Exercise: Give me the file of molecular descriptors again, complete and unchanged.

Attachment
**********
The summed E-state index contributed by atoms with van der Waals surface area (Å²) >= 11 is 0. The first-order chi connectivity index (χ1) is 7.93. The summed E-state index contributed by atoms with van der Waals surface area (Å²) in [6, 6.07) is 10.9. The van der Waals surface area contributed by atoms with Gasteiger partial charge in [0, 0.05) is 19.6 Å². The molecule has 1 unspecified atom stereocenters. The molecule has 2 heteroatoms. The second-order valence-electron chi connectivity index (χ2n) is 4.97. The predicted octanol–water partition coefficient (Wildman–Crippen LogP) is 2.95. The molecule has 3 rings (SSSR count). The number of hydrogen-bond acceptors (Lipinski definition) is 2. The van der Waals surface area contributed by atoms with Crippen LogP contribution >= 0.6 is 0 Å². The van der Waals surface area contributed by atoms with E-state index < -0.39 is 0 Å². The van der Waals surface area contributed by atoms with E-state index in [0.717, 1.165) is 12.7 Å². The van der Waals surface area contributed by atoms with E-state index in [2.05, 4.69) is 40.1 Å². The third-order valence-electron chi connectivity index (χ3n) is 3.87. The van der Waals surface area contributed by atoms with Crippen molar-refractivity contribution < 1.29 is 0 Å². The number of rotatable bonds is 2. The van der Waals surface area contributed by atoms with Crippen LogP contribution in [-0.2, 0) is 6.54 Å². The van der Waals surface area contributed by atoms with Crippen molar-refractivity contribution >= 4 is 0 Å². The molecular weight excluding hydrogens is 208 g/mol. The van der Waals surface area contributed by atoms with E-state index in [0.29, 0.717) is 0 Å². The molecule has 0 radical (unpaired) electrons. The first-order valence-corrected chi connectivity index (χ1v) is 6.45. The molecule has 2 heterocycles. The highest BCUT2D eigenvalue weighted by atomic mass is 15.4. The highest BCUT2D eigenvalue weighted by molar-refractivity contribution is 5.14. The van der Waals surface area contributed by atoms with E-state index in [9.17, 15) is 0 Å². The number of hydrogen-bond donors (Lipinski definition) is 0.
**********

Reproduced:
The summed E-state index contributed by atoms with van der Waals surface area (Å²) >= 11 is 0. The first-order chi connectivity index (χ1) is 7.93. The summed E-state index contributed by atoms with van der Waals surface area (Å²) in [6, 6.07) is 10.9. The van der Waals surface area contributed by atoms with Gasteiger partial charge in [0, 0.05) is 19.6 Å². The molecule has 1 unspecified atom stereocenters. The molecule has 2 heteroatoms. The second-order valence-electron chi connectivity index (χ2n) is 4.97. The predicted octanol–water partition coefficient (Wildman–Crippen LogP) is 2.95. The molecule has 3 rings (SSSR count). The number of hydrogen-bond acceptors (Lipinski definition) is 2. The van der Waals surface area contributed by atoms with Crippen LogP contribution >= 0.6 is 0 Å². The van der Waals surface area contributed by atoms with E-state index < -0.39 is 0 Å². The van der Waals surface area contributed by atoms with E-state index in [0.717, 1.165) is 12.7 Å². The van der Waals surface area contributed by atoms with E-state index in [2.05, 4.69) is 40.1 Å². The third-order valence-electron chi connectivity index (χ3n) is 3.87. The van der Waals surface area contributed by atoms with Crippen molar-refractivity contribution < 1.29 is 0 Å². The number of rotatable bonds is 2. The van der Waals surface area contributed by atoms with Crippen LogP contribution in [-0.2, 0) is 6.54 Å². The van der Waals surface area contributed by atoms with Crippen molar-refractivity contribution >= 4 is 0 Å². The molecular weight excluding hydrogens is 208 g/mol. The van der Waals surface area contributed by atoms with E-state index in [0.29, 0.717) is 0 Å². The molecule has 0 radical (unpaired) electrons. The first-order valence-corrected chi connectivity index (χ1v) is 6.45. The molecule has 2 heterocycles. The highest BCUT2D eigenvalue weighted by atomic mass is 15.4. The highest BCUT2D eigenvalue weighted by molar-refractivity contribution is 5.14. The van der Waals surface area contributed by atoms with E-state index in [9.17, 15) is 0 Å². The number of hydrogen-bond donors (Lipinski definition) is 0.